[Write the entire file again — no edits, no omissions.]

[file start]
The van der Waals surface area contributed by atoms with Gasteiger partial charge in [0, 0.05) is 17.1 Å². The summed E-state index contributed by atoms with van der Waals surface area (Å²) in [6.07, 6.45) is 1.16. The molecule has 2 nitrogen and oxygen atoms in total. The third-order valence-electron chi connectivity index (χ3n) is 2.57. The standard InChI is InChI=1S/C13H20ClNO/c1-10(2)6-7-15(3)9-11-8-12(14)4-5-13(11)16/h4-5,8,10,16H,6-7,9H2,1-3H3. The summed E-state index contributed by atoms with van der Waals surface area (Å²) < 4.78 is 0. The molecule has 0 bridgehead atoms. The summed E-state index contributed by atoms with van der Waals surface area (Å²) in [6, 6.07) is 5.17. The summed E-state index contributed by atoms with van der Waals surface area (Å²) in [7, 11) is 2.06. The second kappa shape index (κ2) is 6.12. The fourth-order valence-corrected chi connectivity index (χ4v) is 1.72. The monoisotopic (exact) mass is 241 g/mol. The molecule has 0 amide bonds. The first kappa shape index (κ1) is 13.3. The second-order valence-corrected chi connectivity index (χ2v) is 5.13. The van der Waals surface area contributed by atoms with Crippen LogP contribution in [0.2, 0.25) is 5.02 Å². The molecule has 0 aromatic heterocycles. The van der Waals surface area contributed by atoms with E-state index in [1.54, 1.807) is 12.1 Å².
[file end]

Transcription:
The van der Waals surface area contributed by atoms with Gasteiger partial charge in [0, 0.05) is 17.1 Å². The summed E-state index contributed by atoms with van der Waals surface area (Å²) in [6.07, 6.45) is 1.16. The molecule has 2 nitrogen and oxygen atoms in total. The third-order valence-electron chi connectivity index (χ3n) is 2.57. The standard InChI is InChI=1S/C13H20ClNO/c1-10(2)6-7-15(3)9-11-8-12(14)4-5-13(11)16/h4-5,8,10,16H,6-7,9H2,1-3H3. The summed E-state index contributed by atoms with van der Waals surface area (Å²) < 4.78 is 0. The molecule has 0 bridgehead atoms. The summed E-state index contributed by atoms with van der Waals surface area (Å²) in [6, 6.07) is 5.17. The summed E-state index contributed by atoms with van der Waals surface area (Å²) in [7, 11) is 2.06. The second kappa shape index (κ2) is 6.12. The fourth-order valence-corrected chi connectivity index (χ4v) is 1.72. The monoisotopic (exact) mass is 241 g/mol. The molecule has 0 amide bonds. The first kappa shape index (κ1) is 13.3. The second-order valence-corrected chi connectivity index (χ2v) is 5.13. The van der Waals surface area contributed by atoms with Crippen LogP contribution in [0.2, 0.25) is 5.02 Å². The molecule has 0 aromatic heterocycles. The van der Waals surface area contributed by atoms with E-state index in [1.54, 1.807) is 12.1 Å².